A Russian Mi-17 in the Arctic

Russian defense firm Rostec is partnering with Aeroxo, a small startup based in Moscow and Riga, to make tilt-rotor drones for dangerous Arctic operations.

“The Roselektronika holding (part of Rostec) will begin production of unmanned convertiplanes, which in the future will be able to operate in the Far North,” RIA News reported.

According to RIA News, Rostec and Aeroxo initially will build Aeroxo’s existing ERA-100, a four-engine tilt-rotor with a six-foot wingspan, a 5.5-pound lifting capacity and a range of around 75 miles at a top speed of 75 miles per hour.

ERA 100

In the future, the two companies will work on a much larger drone with a 175-pound payload, according to the RIA News report. The Aeroxo drones can carry a wide range of sensors including cameras and mapping-lasers.

“This is both a technical and a commercial decision by Rostec, one of Russia’s largest defense-industrial conglomerates,” said Samuel Bendett, an advisor at the Center for Naval Analyses in Virginia.

“Presently and for the near future, Russia will be investing in its Arctic infrastructure, both to tap the natural resources and to secure the Northern Route for the impending rise of sea-based traffic,” Bendett said. “A tiltrotor aircraft offers the advantages of both helicopter and aircraft in terms of lift capacity, in-flight stability and airspeed.”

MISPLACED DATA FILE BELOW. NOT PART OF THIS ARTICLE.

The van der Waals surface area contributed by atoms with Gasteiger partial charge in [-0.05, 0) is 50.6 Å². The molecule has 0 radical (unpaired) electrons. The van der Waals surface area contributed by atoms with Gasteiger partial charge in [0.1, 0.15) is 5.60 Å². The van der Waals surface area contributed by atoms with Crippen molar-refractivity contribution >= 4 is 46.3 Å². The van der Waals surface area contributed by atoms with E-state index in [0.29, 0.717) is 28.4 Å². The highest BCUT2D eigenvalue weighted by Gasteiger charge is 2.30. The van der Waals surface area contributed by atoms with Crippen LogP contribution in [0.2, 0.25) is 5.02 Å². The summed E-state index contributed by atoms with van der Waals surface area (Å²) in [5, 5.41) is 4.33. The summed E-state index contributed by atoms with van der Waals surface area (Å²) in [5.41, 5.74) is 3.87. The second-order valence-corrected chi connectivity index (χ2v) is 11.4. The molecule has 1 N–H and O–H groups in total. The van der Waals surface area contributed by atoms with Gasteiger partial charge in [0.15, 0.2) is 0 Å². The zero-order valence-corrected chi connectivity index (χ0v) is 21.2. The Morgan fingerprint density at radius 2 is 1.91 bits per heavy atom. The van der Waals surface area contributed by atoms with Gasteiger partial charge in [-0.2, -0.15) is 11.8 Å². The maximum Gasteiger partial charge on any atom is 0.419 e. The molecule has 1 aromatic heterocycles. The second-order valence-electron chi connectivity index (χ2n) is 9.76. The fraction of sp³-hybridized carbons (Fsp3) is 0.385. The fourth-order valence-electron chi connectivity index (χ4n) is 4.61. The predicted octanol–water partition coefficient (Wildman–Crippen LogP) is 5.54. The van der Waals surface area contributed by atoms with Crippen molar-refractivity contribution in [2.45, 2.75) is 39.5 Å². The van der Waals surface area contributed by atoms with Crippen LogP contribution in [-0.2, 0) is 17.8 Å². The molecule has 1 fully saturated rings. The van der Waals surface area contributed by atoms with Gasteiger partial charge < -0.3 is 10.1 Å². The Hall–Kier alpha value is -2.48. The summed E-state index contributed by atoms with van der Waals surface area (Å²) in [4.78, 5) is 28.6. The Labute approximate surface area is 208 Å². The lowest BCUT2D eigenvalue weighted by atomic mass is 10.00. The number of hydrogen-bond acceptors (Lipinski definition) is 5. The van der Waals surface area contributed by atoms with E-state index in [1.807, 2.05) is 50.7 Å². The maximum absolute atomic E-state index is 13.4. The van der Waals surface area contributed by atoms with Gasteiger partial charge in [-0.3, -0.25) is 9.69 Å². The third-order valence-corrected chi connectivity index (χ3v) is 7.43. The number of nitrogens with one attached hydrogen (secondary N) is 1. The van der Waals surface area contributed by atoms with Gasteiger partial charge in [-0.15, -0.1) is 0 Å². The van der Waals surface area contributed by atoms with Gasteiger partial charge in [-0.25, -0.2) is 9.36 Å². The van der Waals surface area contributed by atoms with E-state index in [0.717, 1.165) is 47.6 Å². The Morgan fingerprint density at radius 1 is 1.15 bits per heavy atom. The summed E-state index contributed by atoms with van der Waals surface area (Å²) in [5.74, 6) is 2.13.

Russian industry is working on several tilt-rotor drones. Russian Helicopters, the national rotorcraft-manufacturer, has displayed tilt-rotor drones at various military and defense expos, Bendett said. “Rostec is positioning itself in the rapidly maturing market for these kinds of products in order to retain a market share.”

The Arctic can be unforgiving for manned aircraft. Crews must “contend with mountain ranges, icing conditions, volatile sea states, unpredictable sea ice, extreme temperatures and large swings in seasonal daylight, all with a lack of support or communications infrastructure,” the California think-tank RAND explained.

Replacing manned vehicle with drones could save money and lives, Bendett said.

“The Russian Far North is a dangerous environment for many manned aircraft, and the Russian industry and military is turning to unmanned systems specifically developed for the Arctic weather conditions as a way to save money, expand capabilities and prevent potential human pilot losses.”

Source: Forbes

UAV DACH: Beitrag im Original auf https://www.uasvision.com/2020/06/25/russia-to-replace-helicopters-in-arctic-by-drones/, mit freundlicher Genehmigung von UAS Vision automatisch importiert. Der Beitrag gibt nicht unbedingt die Meinung oder Position des UAV DACH e.V. wieder. Das Original ist in englischer Sprache.